The Body Reader by Anne Frasier
For three years, Detective Jude Fontaine was kept from the outside world. Held in an underground cell, her only contact was with her sadistic captor, and reading his face was her entire existence. Learning his every line, every movement, and every flicker of thought is what kept her alive.
After her experience with isolation and torture, she is left with a fierce desire for justice—and a heightened ability to interpret the body language of both the living and the dead. Despite colleagues’ doubts about her mental state, she resumes her role at Homicide. Her new partner, Detective Uriah Ashby, doesn’t trust her sanity, and he has a story of his own he’d rather keep hidden. But a killer is on the loose, murdering young women, so the detectives have no choice: they must work together to catch the madman before he strikes again. And no one knows madmen like Jude Fontaine.
[I received a copy of this book through NetGalley, in exchange for an honest review.]
For three years, Detective Jude Fontaine was kept under lock, in the dark, abused and malnourished, at the hands of her unknown abductor. With no contact with any other human being than that man, her survival reflexes made her learn to “read” him, in order to stay alive. After she seizes an opportunity to escape, she realises she has retained this ability to “read” other people, booth the living and the dead: even a frozen corpse will still “talk” to her, in its expression, the way its fists are closed, and so on. As she’s trying to go back to her former career as a cop, Jude understands she can use this newfound skill to make things right.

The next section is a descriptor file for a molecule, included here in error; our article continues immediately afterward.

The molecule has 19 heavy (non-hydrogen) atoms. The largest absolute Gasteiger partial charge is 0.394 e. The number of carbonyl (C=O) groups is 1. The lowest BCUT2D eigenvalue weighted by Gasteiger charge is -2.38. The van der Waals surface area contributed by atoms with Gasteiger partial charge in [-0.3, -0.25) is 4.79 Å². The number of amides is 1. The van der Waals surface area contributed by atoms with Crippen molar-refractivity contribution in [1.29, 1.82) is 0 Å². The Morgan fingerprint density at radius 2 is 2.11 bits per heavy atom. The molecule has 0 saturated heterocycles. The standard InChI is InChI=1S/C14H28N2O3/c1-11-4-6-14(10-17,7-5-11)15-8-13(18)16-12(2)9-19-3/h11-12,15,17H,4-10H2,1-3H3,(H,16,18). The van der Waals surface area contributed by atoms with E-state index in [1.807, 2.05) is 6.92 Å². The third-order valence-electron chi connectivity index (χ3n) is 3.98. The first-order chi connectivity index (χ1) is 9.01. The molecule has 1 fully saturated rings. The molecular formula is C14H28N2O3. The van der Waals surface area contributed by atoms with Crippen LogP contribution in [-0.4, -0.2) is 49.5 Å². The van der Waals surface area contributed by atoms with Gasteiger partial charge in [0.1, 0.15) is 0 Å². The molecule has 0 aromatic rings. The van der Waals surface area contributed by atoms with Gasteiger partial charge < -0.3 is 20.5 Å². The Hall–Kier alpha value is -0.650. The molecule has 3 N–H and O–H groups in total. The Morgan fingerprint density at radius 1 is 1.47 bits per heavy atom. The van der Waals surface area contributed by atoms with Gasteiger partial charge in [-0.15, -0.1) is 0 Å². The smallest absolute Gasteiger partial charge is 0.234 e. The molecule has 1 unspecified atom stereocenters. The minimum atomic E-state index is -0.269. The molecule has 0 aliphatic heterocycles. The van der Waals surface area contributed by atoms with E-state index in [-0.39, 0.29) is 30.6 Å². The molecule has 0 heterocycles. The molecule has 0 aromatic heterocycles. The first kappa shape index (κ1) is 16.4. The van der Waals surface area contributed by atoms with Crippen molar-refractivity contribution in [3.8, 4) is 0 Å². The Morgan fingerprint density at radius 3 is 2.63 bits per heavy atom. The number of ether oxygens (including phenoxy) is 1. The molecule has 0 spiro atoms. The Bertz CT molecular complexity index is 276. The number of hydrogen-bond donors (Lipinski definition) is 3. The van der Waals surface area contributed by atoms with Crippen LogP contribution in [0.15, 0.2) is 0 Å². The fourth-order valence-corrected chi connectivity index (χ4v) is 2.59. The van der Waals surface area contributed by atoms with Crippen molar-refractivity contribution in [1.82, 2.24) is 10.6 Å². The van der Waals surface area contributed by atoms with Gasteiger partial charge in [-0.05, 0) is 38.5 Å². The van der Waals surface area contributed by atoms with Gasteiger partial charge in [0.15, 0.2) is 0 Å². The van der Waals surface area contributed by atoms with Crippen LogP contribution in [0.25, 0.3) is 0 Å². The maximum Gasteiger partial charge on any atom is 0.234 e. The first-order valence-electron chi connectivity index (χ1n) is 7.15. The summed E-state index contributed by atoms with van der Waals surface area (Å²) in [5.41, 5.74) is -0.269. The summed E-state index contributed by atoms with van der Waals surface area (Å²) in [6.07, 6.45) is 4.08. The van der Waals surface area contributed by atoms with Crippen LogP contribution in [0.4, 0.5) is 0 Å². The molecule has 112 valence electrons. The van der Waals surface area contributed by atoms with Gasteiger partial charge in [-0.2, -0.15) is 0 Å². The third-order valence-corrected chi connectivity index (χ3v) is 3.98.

Excellent idea, but one that I thought wasn’t exploited enough throughout the story: we are made to see June “read” her new partner first, then “read” a corpse, yet nothing much happens in that regard after that, and it’s like the body-reading concept got lost along the way, along a more “traditional” thriller story. This was rather too bad, as I would have enjoyed seeing more of Jude’s ability, things that would truly set her apart from “just yet another very talented cop”.
Another problem I had with the story was the moments when Jude tried to figure out how to go back to a normal life, or even if she could: a new flat, maybe getting back with her boyfriend, her tense relationship with her family… All interesting things, but presented in too descriptive a way, rendered too flat: I didn’t “feel” her predicament, I simply read about it, and it just wasn’t the same. I felt more connected to Uriah, who had his own emotional struggles to contend with, but here too the whole thing was more descriptive, not vibrant enough.
Finally, the ending was too neatly wrapped, too quickly, without the kind of intensity I’d expect from the last chapters of a thriller. I could also sense the places where the story was trying to mislead me, yet at the same time the lack of involvement (or, should I rather say, the sideline involvement) of some characters gave a few things away.
I did like, though, how Jude, even though toughened and emotionally withdrawn, went about getting back control of her life by doing something useful, like picking up cold cases, and how the author didn’t fall into the typical trappings of adding some romantic twist in there. Sure, there’s the boyfriend, but this side plot is never presented as an end in itself, never touted as “Jude’s salvation in the arms of a man”, or whatever similar tripe. In the same vein, Jude and Uriah give off a definite “work partners and perhaps friends someday” vibe, not a “and perhaps lovers someday” one.
2 stars: I quite liked some of the themes here, but this remains an “OK” book and nothing more, because it fell flat for me, and because its ideas weren’t developed enough compared to what the blurb had made me expect.